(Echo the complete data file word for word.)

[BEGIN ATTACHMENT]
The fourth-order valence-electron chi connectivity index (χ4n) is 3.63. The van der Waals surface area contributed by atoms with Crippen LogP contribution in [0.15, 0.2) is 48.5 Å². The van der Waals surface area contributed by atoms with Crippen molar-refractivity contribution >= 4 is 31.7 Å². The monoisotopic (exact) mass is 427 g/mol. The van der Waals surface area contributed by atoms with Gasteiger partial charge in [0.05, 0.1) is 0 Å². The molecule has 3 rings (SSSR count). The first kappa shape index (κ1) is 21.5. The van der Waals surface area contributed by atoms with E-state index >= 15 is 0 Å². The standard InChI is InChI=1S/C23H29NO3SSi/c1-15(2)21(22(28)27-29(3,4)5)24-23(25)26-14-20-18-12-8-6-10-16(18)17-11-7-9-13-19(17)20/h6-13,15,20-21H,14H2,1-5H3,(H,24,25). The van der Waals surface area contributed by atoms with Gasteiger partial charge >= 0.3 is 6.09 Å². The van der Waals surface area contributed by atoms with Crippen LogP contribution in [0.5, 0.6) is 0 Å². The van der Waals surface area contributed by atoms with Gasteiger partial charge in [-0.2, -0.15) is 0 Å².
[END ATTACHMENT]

The fourth-order valence-electron chi connectivity index (χ4n) is 3.63. The van der Waals surface area contributed by atoms with Crippen LogP contribution in [0.15, 0.2) is 48.5 Å². The van der Waals surface area contributed by atoms with Crippen molar-refractivity contribution >= 4 is 31.7 Å². The monoisotopic (exact) mass is 427 g/mol. The van der Waals surface area contributed by atoms with Gasteiger partial charge in [0.05, 0.1) is 0 Å². The molecule has 3 rings (SSSR count). The first kappa shape index (κ1) is 21.5. The van der Waals surface area contributed by atoms with E-state index >= 15 is 0 Å². The standard InChI is InChI=1S/C23H29NO3SSi/c1-15(2)21(22(28)27-29(3,4)5)24-23(25)26-14-20-18-12-8-6-10-16(18)17-11-7-9-13-19(17)20/h6-13,15,20-21H,14H2,1-5H3,(H,24,25). The van der Waals surface area contributed by atoms with Gasteiger partial charge >= 0.3 is 6.09 Å². The van der Waals surface area contributed by atoms with Crippen LogP contribution in [0.5, 0.6) is 0 Å². The van der Waals surface area contributed by atoms with Gasteiger partial charge in [-0.2, -0.15) is 0 Å².